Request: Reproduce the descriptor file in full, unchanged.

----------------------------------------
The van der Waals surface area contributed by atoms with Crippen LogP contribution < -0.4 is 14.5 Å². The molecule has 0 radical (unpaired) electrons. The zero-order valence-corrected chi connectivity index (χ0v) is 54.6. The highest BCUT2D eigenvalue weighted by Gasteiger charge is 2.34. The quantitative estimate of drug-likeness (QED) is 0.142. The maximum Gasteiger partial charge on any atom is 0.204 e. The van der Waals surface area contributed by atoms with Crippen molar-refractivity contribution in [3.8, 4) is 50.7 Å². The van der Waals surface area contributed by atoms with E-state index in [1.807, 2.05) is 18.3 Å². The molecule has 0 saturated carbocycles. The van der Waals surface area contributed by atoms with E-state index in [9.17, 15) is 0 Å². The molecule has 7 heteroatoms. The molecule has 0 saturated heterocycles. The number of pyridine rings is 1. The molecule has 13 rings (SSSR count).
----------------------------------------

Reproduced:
The van der Waals surface area contributed by atoms with Crippen LogP contribution < -0.4 is 14.5 Å². The molecule has 0 radical (unpaired) electrons. The zero-order valence-corrected chi connectivity index (χ0v) is 54.6. The highest BCUT2D eigenvalue weighted by Gasteiger charge is 2.34. The quantitative estimate of drug-likeness (QED) is 0.142. The maximum Gasteiger partial charge on any atom is 0.204 e. The van der Waals surface area contributed by atoms with Crippen molar-refractivity contribution in [3.8, 4) is 50.7 Å². The van der Waals surface area contributed by atoms with E-state index in [1.807, 2.05) is 18.3 Å². The molecule has 0 saturated carbocycles. The van der Waals surface area contributed by atoms with E-state index in [9.17, 15) is 0 Å². The molecule has 7 heteroatoms. The molecule has 0 saturated heterocycles. The number of pyridine rings is 1. The molecule has 13 rings (SSSR count).